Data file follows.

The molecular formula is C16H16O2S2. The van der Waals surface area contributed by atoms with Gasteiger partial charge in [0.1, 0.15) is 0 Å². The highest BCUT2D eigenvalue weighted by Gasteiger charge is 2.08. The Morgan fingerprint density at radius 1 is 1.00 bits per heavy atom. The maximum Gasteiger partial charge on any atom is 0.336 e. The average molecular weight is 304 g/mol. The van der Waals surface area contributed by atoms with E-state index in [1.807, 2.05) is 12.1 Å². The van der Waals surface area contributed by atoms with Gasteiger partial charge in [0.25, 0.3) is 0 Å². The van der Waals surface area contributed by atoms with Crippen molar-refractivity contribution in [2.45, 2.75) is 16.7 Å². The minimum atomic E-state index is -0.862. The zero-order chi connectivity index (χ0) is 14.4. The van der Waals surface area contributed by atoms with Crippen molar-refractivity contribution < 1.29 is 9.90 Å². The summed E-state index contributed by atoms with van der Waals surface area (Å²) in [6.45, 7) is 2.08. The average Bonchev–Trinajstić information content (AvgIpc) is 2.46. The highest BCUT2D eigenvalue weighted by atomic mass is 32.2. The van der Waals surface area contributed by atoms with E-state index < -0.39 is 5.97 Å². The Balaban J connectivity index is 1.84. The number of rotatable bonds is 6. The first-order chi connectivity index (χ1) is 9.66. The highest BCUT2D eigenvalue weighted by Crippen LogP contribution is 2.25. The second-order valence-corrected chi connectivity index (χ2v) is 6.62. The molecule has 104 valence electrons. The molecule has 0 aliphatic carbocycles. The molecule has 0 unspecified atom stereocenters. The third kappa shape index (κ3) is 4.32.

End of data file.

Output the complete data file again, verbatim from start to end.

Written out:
The molecular formula is C16H16O2S2. The van der Waals surface area contributed by atoms with Gasteiger partial charge in [0.1, 0.15) is 0 Å². The highest BCUT2D eigenvalue weighted by Gasteiger charge is 2.08. The Morgan fingerprint density at radius 1 is 1.00 bits per heavy atom. The maximum Gasteiger partial charge on any atom is 0.336 e. The average molecular weight is 304 g/mol. The van der Waals surface area contributed by atoms with E-state index in [1.807, 2.05) is 12.1 Å². The van der Waals surface area contributed by atoms with Gasteiger partial charge in [0.25, 0.3) is 0 Å². The van der Waals surface area contributed by atoms with Crippen molar-refractivity contribution in [2.45, 2.75) is 16.7 Å². The minimum atomic E-state index is -0.862. The zero-order chi connectivity index (χ0) is 14.4. The van der Waals surface area contributed by atoms with Crippen molar-refractivity contribution < 1.29 is 9.90 Å². The summed E-state index contributed by atoms with van der Waals surface area (Å²) in [6.45, 7) is 2.08. The average Bonchev–Trinajstić information content (AvgIpc) is 2.46. The highest BCUT2D eigenvalue weighted by atomic mass is 32.2. The van der Waals surface area contributed by atoms with E-state index < -0.39 is 5.97 Å². The Balaban J connectivity index is 1.84. The number of rotatable bonds is 6. The first-order chi connectivity index (χ1) is 9.66. The highest BCUT2D eigenvalue weighted by Crippen LogP contribution is 2.25. The second-order valence-corrected chi connectivity index (χ2v) is 6.62. The molecule has 104 valence electrons. The molecule has 0 aliphatic carbocycles. The molecule has 0 unspecified atom stereocenters. The third kappa shape index (κ3) is 4.32.